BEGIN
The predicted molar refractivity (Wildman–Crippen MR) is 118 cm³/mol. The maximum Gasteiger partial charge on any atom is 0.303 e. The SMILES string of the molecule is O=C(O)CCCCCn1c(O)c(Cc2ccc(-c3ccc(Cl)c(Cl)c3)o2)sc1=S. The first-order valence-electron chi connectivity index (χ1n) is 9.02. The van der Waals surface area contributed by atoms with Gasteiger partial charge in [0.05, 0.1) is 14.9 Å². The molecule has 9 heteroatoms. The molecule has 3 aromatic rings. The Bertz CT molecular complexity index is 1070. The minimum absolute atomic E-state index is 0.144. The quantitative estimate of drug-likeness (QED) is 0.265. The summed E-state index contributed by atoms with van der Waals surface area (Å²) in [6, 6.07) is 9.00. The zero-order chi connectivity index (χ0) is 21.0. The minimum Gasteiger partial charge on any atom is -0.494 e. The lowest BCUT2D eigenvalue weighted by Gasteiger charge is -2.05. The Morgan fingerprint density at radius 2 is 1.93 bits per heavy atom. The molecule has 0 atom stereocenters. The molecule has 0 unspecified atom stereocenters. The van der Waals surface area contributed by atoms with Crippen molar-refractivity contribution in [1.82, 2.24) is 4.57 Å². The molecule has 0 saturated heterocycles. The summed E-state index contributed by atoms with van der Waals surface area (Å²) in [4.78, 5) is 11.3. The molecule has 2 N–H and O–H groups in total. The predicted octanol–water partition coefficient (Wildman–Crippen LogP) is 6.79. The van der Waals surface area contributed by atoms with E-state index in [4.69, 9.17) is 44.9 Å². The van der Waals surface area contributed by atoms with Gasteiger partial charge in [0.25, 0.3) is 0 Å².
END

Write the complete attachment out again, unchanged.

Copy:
The predicted molar refractivity (Wildman–Crippen MR) is 118 cm³/mol. The maximum Gasteiger partial charge on any atom is 0.303 e. The SMILES string of the molecule is O=C(O)CCCCCn1c(O)c(Cc2ccc(-c3ccc(Cl)c(Cl)c3)o2)sc1=S. The first-order valence-electron chi connectivity index (χ1n) is 9.02. The van der Waals surface area contributed by atoms with Gasteiger partial charge in [0.05, 0.1) is 14.9 Å². The molecule has 9 heteroatoms. The molecule has 3 aromatic rings. The Bertz CT molecular complexity index is 1070. The minimum absolute atomic E-state index is 0.144. The quantitative estimate of drug-likeness (QED) is 0.265. The summed E-state index contributed by atoms with van der Waals surface area (Å²) in [6, 6.07) is 9.00. The zero-order chi connectivity index (χ0) is 21.0. The minimum Gasteiger partial charge on any atom is -0.494 e. The lowest BCUT2D eigenvalue weighted by Gasteiger charge is -2.05. The Morgan fingerprint density at radius 2 is 1.93 bits per heavy atom. The molecule has 0 atom stereocenters. The molecule has 0 unspecified atom stereocenters. The van der Waals surface area contributed by atoms with Crippen molar-refractivity contribution in [1.82, 2.24) is 4.57 Å². The molecule has 0 saturated heterocycles. The summed E-state index contributed by atoms with van der Waals surface area (Å²) in [4.78, 5) is 11.3. The molecule has 2 N–H and O–H groups in total. The predicted octanol–water partition coefficient (Wildman–Crippen LogP) is 6.79. The van der Waals surface area contributed by atoms with E-state index in [4.69, 9.17) is 44.9 Å². The van der Waals surface area contributed by atoms with Gasteiger partial charge in [0.25, 0.3) is 0 Å².